Team Street Nurses runs Brussels 20KM and votes for housing

Balloon and QR code unravel political views on homelessness.

Brussels, 26 May 2024

Under the slogan "We walk and vote for the end of homelessness", Street Nurses npo is taking part in the 20 kilometers of Brussels for the 17th time. This year's race falls just before the June 2024 elections. Street Nurses' 221 runners are therefore running with a specific T-shirt and a balloon. Via a QR code, these take the public to a web page where the Brussels party programmes are dissected according to measures that contribute to ending homelessness, with an emphasis on housing and mental health care.

Together with the Brussels Federation for the Right to Housing (BBRoW) and other sector organizations, Street Nurses analyzed the Brussels party programmes for their positions on homelessness. This was done using 13 questions on three themes: 'social housing', ' Shelter and resettlement of homeless people' and 'mental health and addiction'. The answers to the questions were rated with a score ranging from "for", "against", "'hesitant", "unsure" to "not addressed". The party programs analysed were those of DéFI, CD&V, Les Engagés, Ecolo, Groen, MR, Open Vld, N-VA, PS, PTB/PVDA & Vooruit.

The organization thus compiled a matrix of 143 responses. The result gives an indication of how Brussels political parties view the issue of homelessness. Or not.

Not addressed

The good news: only one of the 13 questions received two outright negative answers. Both Défi and MR speak out against renewable or indefinite tenancy in social housing in their party manifestos.

But on the other hand, Street Nurses notes that 69 answer boxes simply remain blank, meaning that the parties did not address them in their election manifestos. Another 13 answers score " hesitant" or "uncertain".

The fact remains that all parties combined express explicitly positive support for one measure or another 59 times. For example, eight of the 11 parties are in favour of continuing the development of social housing (DéFI, MR and Les Engagés have no clear position), seven are in favour of light housing (genre housing modules ...) and six are in favour of developing the model of Social Rental Offices (SLAs).

On the question "Are you in favour of prioritising the production of social housing by imposing quotas on public land?", only two party programmes have a positive position (CD&V & PTB/PVDA), which, incidentally, is also the case for the question on renewable or non-renewable rent in social housing (only PTB/PVDA & Vooruit have a clear positive position).

The PS party programme shows the most positive positions for the questions asked (10/13), followed by Ecolo (9/13). Based on DéFI's party programme, only one question can be answered positively, Green, Open Vld and N-VA remain stuck at two positive positions.


Details of the analysis can be found here  


The importance of these elections

In 2022, the Brussels-Capital Region recorded an unprecedented 7,134 homeless and badly housed people, 809 of them in public spaces. These figures represent an increase of 18.9% between 2020 and 2022. In fact, the number has quadrupled since 2008, highlighting the urgent need for action.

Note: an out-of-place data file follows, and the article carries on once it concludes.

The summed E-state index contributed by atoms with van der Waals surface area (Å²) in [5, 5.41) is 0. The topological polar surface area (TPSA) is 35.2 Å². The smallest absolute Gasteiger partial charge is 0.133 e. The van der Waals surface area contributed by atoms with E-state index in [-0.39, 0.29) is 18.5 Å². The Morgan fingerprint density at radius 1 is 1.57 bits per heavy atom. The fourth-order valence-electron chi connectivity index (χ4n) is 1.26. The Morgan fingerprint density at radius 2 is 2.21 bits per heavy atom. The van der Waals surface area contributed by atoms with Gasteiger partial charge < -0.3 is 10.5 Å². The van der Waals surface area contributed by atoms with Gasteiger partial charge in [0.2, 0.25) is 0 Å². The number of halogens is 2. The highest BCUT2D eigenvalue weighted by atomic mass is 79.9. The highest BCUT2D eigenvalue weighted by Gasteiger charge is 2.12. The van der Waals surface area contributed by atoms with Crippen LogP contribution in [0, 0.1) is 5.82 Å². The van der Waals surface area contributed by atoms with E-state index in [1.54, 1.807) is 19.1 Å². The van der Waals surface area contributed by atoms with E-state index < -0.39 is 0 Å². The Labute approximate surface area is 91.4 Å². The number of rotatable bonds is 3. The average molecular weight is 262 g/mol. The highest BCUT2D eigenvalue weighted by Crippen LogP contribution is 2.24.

Budgets for helping homeless people have increased significantly in Brussels over the past legislature, from 34.5 million in 2019 to 73 million in 2024. This increase was a response to successive crises that have occurred, namely the Covide epidemic, the rise in energy prices, the war in Ukraine, etc. At the same time, integration schemes (Housing First, home support and counselling after (emergency) shelter) have also been strengthened, albeit to a lesser extent.

In the field of sustainable resettlement, calls by local authorities, CPASs and SVKs (Social Rental Offices) for projects to fix housing for vulnerable groups were a real failure (of the expected 400 housing units, only 50 were fixed). There did come the recent introduction of a quota of 6% social housing for homeless people within the Public Real Estate Companies (OVM).

While some progress has been made, the challenges remain significant and will unfortunately continue to grow, given the increase in the number of homeless and poorly housed people, the policy of not accepting applicants for international protection, the growing crisis in affordable housing, etc.

Street Nurses therefore strongly questions whether the programmes of the political parties are ambitious enough to meet the goal of the Lisbon Declaration, to which Belgium is a signatory, of ending homelessness by 2030. It is up to the next governments (2024-2029) to achieve this goal ...

* The 3 themes and 13 questions:

1. Social Housing

  • a. For or against continuing to build social housing?
  • b. For or against prioritising social housing production by imposing quotas in government areas?
  • c. For or against a quota of social housing per municipality?
  • d. In favour of prioritising the production of social housing by imposing quotas on private projects?
  • e. In favour of renewable or indefinite rental agreements for social housing?

2. Re-housing homeless people

  • a. For or against priority allocation quotas for public housing (other than social housing)?
  • b. For or against the development of SVKs - Social Rental Offices?
  • c. For or against temporary occupancies for housing purposes?
  • d. For or against light housing (tiny houses ...)?
  • e. For more emergency and transit housing?

3. Health and addiction

  • a. For or against strengthening outpatient mental health services?
  • b. For or against strengthening residential mental health services (psychiatric care homes, sheltered housing)?
  • c. For or against developing low-risk drug consumption areas?